By LINDSEY GRUSON
Published: October 19, 1982
WHEN children under detention at the San Bernardino County Probation Department in California become violent, they are put in an 8-foot by 4-foot cell with one distinctive feature - it is bubble gum pink. The children tend to relax, stop yelling and banging and often fall asleep within 10 minutes, said Paul E. Boccumini, director of clinical services for the department.
This approach to calming manic and psychotic juveniles contrasts sharply with the use of brute force favored as little as three years ago. ''We used to have to literally sit on them,'' said Mr. Boccumini, a clinical psychologist. ''Now we put them in the pink room. It works.''
Not all psychologists are quite so sure; many, to put it mildly, remain skeptical. Nonetheless, officials at an estimated 1,500 hospitals and correctional institutions across America have become sufficiently convinced of the pacifying effect of bubble gum pink to color at least one room that shade.
Passive pink, as it is also called, is perhaps the most dramatic example, and certainly the most controversial, of many attempts to use light and color to affect health and behavior. Already, there are enough color schemes to spark nightmares about mind control: red to increase appetite and table turnover in restaurants, ultraviolet to reduce cavities and spur children's I.Q.'s, and blue to swell the ratio of female chinchilla babies to males.
In industrial societies whose members spend more and more time in enclosed areas under artificial lights, any effect of color and light becomes important. And now that man is primed to build artificial habitats under the seas or in outer space, totally isolated from sunlight or totally exposed to it, the urgency of understanding the effect of artificial light can only become critical. As a result the ancient and once discredited field of chromotherapy has been rejuvenated. Many scientists have become convinced that light has a far greater impact on health and behavior than previously thought. (Chromotherapy is now called photobiology or color therapy to distinguish it from the once-popular work of Victorian quacks.)
''It seems clear that light is the most important environmental input, after food, in controlling bodily function,'' reported Richard J. Wurtman, a nutritionist at the Massachusetts Institute of Technology. Several experiments have shown that different colors affect blood pressure, pulse and respiration rates as well as brain activity and biorhythms. As a result, colors are now used in the treatment of a variety of diseases.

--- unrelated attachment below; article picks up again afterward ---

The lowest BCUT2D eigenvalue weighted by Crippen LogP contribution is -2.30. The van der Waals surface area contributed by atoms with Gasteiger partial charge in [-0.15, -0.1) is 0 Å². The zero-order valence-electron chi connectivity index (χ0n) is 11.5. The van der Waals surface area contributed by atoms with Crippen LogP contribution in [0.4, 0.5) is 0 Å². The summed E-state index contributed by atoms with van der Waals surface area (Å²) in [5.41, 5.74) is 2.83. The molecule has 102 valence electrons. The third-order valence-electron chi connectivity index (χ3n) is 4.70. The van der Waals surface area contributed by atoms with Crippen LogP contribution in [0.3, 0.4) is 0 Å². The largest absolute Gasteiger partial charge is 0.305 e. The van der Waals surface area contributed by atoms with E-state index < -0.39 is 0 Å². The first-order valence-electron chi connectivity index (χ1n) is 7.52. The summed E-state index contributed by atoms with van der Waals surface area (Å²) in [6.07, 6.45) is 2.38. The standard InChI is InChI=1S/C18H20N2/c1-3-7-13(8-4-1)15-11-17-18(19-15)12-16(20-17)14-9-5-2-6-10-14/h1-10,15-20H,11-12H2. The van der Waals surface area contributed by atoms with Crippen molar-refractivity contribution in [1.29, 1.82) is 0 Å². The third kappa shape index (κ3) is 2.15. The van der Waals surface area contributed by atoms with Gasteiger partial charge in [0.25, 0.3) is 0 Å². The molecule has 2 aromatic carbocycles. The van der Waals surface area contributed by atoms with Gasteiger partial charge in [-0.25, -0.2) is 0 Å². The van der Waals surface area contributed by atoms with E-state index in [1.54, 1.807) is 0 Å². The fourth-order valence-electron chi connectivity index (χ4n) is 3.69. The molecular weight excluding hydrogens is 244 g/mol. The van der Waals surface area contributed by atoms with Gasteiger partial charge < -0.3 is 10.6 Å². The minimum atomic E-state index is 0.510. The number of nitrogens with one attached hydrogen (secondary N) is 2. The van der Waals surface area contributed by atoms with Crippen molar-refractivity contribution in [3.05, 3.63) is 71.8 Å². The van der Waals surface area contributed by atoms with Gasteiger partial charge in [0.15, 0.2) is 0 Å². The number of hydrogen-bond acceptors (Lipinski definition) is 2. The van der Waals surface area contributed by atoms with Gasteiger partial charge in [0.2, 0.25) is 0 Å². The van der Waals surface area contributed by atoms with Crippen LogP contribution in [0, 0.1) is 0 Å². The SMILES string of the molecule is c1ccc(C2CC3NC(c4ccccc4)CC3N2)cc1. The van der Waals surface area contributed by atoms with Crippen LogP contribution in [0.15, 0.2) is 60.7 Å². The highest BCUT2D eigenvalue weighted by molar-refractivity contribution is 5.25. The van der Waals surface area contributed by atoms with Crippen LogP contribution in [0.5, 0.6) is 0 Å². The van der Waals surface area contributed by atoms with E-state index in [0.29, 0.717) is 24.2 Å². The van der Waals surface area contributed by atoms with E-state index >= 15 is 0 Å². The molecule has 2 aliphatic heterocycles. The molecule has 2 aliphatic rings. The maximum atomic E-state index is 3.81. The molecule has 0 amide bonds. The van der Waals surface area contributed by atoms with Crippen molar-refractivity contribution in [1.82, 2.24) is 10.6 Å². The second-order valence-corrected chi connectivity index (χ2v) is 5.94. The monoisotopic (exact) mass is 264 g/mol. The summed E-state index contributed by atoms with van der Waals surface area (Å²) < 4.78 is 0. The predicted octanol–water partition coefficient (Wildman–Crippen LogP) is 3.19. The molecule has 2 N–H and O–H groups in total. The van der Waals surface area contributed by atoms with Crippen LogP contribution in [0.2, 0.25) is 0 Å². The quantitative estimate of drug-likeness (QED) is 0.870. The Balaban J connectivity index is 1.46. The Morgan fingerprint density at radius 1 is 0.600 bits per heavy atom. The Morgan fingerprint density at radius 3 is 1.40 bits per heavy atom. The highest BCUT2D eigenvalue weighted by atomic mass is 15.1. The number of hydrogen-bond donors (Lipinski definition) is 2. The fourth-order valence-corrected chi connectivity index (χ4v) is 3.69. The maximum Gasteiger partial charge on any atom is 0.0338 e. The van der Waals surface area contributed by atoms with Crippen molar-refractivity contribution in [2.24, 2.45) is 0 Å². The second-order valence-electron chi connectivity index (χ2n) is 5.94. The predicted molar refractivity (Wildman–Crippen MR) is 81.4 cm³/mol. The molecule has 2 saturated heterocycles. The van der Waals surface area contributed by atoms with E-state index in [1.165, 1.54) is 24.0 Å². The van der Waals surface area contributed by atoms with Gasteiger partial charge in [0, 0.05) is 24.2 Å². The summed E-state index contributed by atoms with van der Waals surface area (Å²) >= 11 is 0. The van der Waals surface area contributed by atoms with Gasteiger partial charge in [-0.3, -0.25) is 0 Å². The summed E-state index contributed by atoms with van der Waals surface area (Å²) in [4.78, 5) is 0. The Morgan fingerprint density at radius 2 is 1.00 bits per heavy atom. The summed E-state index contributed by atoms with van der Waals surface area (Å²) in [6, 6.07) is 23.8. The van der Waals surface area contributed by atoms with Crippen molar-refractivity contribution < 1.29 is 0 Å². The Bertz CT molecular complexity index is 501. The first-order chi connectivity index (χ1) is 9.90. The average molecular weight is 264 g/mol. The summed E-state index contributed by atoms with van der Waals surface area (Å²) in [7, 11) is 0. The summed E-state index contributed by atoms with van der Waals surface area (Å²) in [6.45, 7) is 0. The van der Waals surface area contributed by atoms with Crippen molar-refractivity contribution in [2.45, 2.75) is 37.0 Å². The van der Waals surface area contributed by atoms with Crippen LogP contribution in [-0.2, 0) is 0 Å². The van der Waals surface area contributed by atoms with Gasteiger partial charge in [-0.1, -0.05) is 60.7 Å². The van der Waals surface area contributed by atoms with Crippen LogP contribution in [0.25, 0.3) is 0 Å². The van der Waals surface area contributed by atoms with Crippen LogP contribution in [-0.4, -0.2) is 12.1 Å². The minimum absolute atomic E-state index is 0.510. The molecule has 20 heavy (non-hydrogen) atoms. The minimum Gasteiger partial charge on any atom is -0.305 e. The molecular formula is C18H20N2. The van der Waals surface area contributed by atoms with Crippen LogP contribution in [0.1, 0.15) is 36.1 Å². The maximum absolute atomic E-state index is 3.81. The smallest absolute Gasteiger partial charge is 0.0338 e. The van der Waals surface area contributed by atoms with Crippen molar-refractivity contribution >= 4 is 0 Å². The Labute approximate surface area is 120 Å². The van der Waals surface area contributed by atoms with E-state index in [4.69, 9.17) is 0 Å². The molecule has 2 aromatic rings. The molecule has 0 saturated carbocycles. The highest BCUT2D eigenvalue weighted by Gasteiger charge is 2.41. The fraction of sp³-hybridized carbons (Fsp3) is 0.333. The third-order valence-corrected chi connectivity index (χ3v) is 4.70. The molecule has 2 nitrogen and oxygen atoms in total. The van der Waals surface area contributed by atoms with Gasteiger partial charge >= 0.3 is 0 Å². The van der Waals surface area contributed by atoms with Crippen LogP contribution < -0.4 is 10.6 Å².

Within the past decade, for instance, baths of blue light have replaced blood transfusions as the standard treatment for about 30,000 premature babies born each year with potentially fatal neonatal jaundice. Further, because the blue light irritates nurses working in these wards, many hospitals have added gold lamps to soothe their staffs.
Meanwhile, in England, London's Blackfriars bridge was repainted blue in an attempt to reduce the number of people who commit suicide by jumping from it. The Soviet Union, one of the leaders in photobiology, showers coal miners with ultraviolet, which they believe prevents black lung disease, and supplements the fluorescent lights of schoolrooms with ultraviolet lamps.
The result, said Faber Birren, a color consultant for industry, is that ''children grow faster than usual, work ability and grades are improved and catarrhal infections are fewer.'' Mr. Birren has published hundreds of articles and books on color and is widely considered the most authoritative source on the subject.
In the United States, ultraviolet has become a standard treatment for psoriasis. And white fluorescent light, in conjunction with photosensitizing drugs, is widely used to help heal herpes sores. More controversially, several municipalities are experimenting with passive pink to stop graffiti, while football coaches try the color in visitors' dressing rooms, hoping to debilitate their opponents.
Though doctors and researchers may differ over how much is too much, they agree that some portions of the electromagnetic spectrum -such as X-rays, microwaves and ultraviolet rays - have significant effects on health. But by and large they reject such suggestions for visible light.
For example, Richard Wener, an environmental psychologist at the Polytechnic Institute of New York, said the claims made for passive pink were inflated. ''People love to see a magic bullet,'' he said. ''It strikes me as very unlikely that we'll find such a simple solution to very complex problems. In the real world, we usually find that the magical is fantastical.''
Some skepticism may be owing to the scars left by 19th-century color healers, who claimed to cure everything from constipation to meningitis with glass filters. Nor has photobiology's roots in mysticism, which empowered color with symbolism and magic, added to its credibility.
In addition, most color studies have been psychological, focusing on how light and color may affect behavior. Assertions about physiological effects have not, at least until recently, been based on strict and scientifically designed research. Mr. Birren also asserts that the training of 20th-century doctors makes them favor ''pills and surgery'' and ''shots and prescriptions'' over such cures as color therapy